For someone universally acknowledged as the King of Rock’n’Roll, with more records sold and #1 hits than anyone, give or take the Beatles, Elvis is conspicuously absent from the radio airwaves, and has been for 30 years. Granted, most oldies stations don’t go back beyond Motown, and “classic” tends more toward 20 years ago, not 50. Granted, a two-minute record doesn’t “fit” the modern playlist (but cf. the Ramones); and Elvis songs weren’t kept alive by being danceable. But with all those millions of people still buying Elvis memorabilia and visiting Graceland, you’d think that somewhere they’d play his music.

Elvis’s oeuvre can be divided into four distinct periods. There is early, Primitive Elvis, captured in the Sun Sessions (his greatest record), when we hear the genius who combined white country-and-western with black rhythm-and-blues to produce the raw, honest, urgent sound that propelled rock’n’roll. Then Elvis is cleaned up – adding the Jordanaires in the background, for instance – for a more commercial, but still urgent sound that is Classic Elvis. It didn’t get any better than Love Me, Too Much, All Shook Up, Don’t – and the song I liked most to “croon,” I Want You, I Need You, I Love You. Then Elvis loses a bit of steam, or gets co-opted by his terrible movie career and puts out records that are still good but don’t have that rock’n’roll intensity, songs that are carried only by his voice, a period I call Pro Forma Elvis: Stuck On You, Can’t Help Falling In Love, Good Luck Charm. Finally, there is the Revival Elvis. Seven years after Return to Sender he reappears with In the Ghetto, a new sound influenced by the Sixties. Popping pills, fighting his weight, getting divorced and living a screwy existence, trying out country, gospel, cabaret, Elvis still delivers some nice songs: Kentucky Rain, The Wonder of You, My Way, and one of my obscure favorites, True Love Travels on a Gravel Road. He should be played more often.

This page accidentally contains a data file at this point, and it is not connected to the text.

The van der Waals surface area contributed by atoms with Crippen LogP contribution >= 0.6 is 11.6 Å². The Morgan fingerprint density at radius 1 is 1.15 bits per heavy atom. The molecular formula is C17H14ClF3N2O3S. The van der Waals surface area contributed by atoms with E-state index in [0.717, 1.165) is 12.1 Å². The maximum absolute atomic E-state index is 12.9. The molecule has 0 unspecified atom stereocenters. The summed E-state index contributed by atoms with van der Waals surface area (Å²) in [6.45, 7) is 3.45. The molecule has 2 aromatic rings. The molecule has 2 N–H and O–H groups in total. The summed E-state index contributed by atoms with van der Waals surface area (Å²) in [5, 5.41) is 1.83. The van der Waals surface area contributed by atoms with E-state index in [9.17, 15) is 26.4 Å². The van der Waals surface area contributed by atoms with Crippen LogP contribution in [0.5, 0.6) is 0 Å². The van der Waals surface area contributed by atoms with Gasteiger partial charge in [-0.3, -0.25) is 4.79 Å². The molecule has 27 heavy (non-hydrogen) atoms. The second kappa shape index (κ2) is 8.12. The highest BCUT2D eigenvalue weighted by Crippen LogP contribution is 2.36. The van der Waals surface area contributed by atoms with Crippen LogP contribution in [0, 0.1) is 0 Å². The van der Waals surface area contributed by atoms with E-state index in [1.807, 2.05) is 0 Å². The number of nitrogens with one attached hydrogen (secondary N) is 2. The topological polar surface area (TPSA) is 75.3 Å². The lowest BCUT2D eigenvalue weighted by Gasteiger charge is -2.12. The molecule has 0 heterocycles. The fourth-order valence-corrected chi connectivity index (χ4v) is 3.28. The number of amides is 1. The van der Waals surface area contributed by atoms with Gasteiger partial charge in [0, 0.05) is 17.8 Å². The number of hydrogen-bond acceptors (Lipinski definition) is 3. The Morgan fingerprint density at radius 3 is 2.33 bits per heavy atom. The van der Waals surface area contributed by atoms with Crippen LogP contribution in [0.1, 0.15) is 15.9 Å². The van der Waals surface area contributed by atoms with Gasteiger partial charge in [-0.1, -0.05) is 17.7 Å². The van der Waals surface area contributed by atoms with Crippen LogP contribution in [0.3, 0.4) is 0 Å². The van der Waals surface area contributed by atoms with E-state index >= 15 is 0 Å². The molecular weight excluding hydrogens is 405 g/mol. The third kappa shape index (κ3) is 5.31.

23. Gone Country, Alan Jackson